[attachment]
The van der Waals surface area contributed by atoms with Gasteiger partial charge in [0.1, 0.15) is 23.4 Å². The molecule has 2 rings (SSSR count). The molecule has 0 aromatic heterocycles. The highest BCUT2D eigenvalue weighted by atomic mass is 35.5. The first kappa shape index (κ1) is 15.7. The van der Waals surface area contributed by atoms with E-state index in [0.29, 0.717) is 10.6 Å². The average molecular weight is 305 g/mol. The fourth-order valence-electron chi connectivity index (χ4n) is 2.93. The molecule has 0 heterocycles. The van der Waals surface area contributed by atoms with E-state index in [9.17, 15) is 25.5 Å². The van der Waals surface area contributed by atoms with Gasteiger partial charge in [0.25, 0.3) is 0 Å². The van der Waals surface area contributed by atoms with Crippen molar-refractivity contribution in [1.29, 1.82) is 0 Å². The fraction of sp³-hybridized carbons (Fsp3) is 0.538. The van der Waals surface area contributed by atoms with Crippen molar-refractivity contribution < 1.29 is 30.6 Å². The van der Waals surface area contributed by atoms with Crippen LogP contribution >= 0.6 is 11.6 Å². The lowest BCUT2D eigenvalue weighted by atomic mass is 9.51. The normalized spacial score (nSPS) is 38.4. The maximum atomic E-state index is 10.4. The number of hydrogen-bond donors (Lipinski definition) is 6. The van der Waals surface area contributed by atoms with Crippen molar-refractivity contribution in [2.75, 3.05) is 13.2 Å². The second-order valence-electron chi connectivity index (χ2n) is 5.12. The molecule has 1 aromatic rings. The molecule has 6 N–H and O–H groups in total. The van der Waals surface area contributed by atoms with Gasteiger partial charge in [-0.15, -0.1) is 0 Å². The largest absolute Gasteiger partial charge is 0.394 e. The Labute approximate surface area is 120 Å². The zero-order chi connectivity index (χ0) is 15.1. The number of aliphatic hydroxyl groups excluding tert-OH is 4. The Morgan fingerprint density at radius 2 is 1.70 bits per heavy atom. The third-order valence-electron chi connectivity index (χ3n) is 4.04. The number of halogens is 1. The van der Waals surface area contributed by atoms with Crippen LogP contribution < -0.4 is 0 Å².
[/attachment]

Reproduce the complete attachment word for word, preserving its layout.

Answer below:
The van der Waals surface area contributed by atoms with Gasteiger partial charge in [0.1, 0.15) is 23.4 Å². The molecule has 2 rings (SSSR count). The molecule has 0 aromatic heterocycles. The highest BCUT2D eigenvalue weighted by atomic mass is 35.5. The first kappa shape index (κ1) is 15.7. The van der Waals surface area contributed by atoms with E-state index in [0.29, 0.717) is 10.6 Å². The average molecular weight is 305 g/mol. The fourth-order valence-electron chi connectivity index (χ4n) is 2.93. The molecule has 0 heterocycles. The van der Waals surface area contributed by atoms with E-state index in [9.17, 15) is 25.5 Å². The van der Waals surface area contributed by atoms with Gasteiger partial charge in [0.25, 0.3) is 0 Å². The van der Waals surface area contributed by atoms with Crippen molar-refractivity contribution in [1.29, 1.82) is 0 Å². The fraction of sp³-hybridized carbons (Fsp3) is 0.538. The van der Waals surface area contributed by atoms with Crippen molar-refractivity contribution < 1.29 is 30.6 Å². The van der Waals surface area contributed by atoms with Crippen LogP contribution >= 0.6 is 11.6 Å². The lowest BCUT2D eigenvalue weighted by atomic mass is 9.51. The normalized spacial score (nSPS) is 38.4. The maximum atomic E-state index is 10.4. The number of hydrogen-bond donors (Lipinski definition) is 6. The van der Waals surface area contributed by atoms with Crippen molar-refractivity contribution in [2.75, 3.05) is 13.2 Å². The second-order valence-electron chi connectivity index (χ2n) is 5.12. The molecule has 1 aromatic rings. The molecule has 6 N–H and O–H groups in total. The van der Waals surface area contributed by atoms with Gasteiger partial charge in [-0.15, -0.1) is 0 Å². The largest absolute Gasteiger partial charge is 0.394 e. The Labute approximate surface area is 120 Å². The zero-order chi connectivity index (χ0) is 15.1. The number of aliphatic hydroxyl groups excluding tert-OH is 4. The Morgan fingerprint density at radius 2 is 1.70 bits per heavy atom. The third-order valence-electron chi connectivity index (χ3n) is 4.04. The number of halogens is 1. The van der Waals surface area contributed by atoms with Crippen LogP contribution < -0.4 is 0 Å².